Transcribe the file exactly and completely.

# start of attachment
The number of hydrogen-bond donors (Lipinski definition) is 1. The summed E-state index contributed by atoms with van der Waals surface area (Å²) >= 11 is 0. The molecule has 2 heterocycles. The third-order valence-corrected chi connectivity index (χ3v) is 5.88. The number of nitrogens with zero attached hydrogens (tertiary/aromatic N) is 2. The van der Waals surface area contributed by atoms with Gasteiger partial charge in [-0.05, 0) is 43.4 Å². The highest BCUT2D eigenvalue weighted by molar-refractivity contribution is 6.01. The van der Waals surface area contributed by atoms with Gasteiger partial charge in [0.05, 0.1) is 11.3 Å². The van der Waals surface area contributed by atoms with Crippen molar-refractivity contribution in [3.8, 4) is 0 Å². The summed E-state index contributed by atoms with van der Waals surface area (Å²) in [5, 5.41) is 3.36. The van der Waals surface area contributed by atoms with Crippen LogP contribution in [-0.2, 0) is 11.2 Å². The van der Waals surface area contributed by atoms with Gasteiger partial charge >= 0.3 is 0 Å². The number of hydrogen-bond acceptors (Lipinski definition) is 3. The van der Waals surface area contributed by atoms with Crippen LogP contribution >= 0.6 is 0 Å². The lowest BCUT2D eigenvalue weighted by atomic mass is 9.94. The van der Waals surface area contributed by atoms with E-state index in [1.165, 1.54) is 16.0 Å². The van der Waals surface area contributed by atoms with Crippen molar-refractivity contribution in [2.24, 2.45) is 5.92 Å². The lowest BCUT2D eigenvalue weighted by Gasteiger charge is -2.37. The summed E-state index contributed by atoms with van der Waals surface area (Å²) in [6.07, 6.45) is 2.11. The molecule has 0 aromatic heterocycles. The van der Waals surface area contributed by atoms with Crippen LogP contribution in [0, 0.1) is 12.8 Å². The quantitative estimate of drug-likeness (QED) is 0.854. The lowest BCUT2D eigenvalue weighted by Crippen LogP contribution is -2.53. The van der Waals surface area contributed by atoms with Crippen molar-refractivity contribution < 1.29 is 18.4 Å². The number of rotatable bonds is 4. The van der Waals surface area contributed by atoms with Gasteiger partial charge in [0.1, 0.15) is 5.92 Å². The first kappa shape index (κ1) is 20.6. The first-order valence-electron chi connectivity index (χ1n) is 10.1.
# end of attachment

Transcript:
The number of hydrogen-bond donors (Lipinski definition) is 1. The summed E-state index contributed by atoms with van der Waals surface area (Å²) >= 11 is 0. The molecule has 2 heterocycles. The third-order valence-corrected chi connectivity index (χ3v) is 5.88. The number of nitrogens with zero attached hydrogens (tertiary/aromatic N) is 2. The van der Waals surface area contributed by atoms with Gasteiger partial charge in [-0.05, 0) is 43.4 Å². The highest BCUT2D eigenvalue weighted by molar-refractivity contribution is 6.01. The van der Waals surface area contributed by atoms with Gasteiger partial charge in [0.05, 0.1) is 11.3 Å². The van der Waals surface area contributed by atoms with Crippen molar-refractivity contribution in [3.8, 4) is 0 Å². The summed E-state index contributed by atoms with van der Waals surface area (Å²) in [5, 5.41) is 3.36. The van der Waals surface area contributed by atoms with Crippen LogP contribution in [-0.2, 0) is 11.2 Å². The van der Waals surface area contributed by atoms with Gasteiger partial charge >= 0.3 is 0 Å². The number of hydrogen-bond acceptors (Lipinski definition) is 3. The van der Waals surface area contributed by atoms with Crippen LogP contribution >= 0.6 is 0 Å². The lowest BCUT2D eigenvalue weighted by atomic mass is 9.94. The van der Waals surface area contributed by atoms with E-state index in [1.165, 1.54) is 16.0 Å². The van der Waals surface area contributed by atoms with Crippen molar-refractivity contribution in [2.24, 2.45) is 5.92 Å². The lowest BCUT2D eigenvalue weighted by Gasteiger charge is -2.37. The summed E-state index contributed by atoms with van der Waals surface area (Å²) in [6.07, 6.45) is 2.11. The molecule has 0 aromatic heterocycles. The van der Waals surface area contributed by atoms with Crippen LogP contribution in [0, 0.1) is 12.8 Å². The quantitative estimate of drug-likeness (QED) is 0.854. The lowest BCUT2D eigenvalue weighted by Crippen LogP contribution is -2.53. The van der Waals surface area contributed by atoms with Crippen molar-refractivity contribution < 1.29 is 18.4 Å². The number of rotatable bonds is 4. The van der Waals surface area contributed by atoms with Gasteiger partial charge in [0.1, 0.15) is 5.92 Å². The first kappa shape index (κ1) is 20.6. The first-order valence-electron chi connectivity index (χ1n) is 10.1.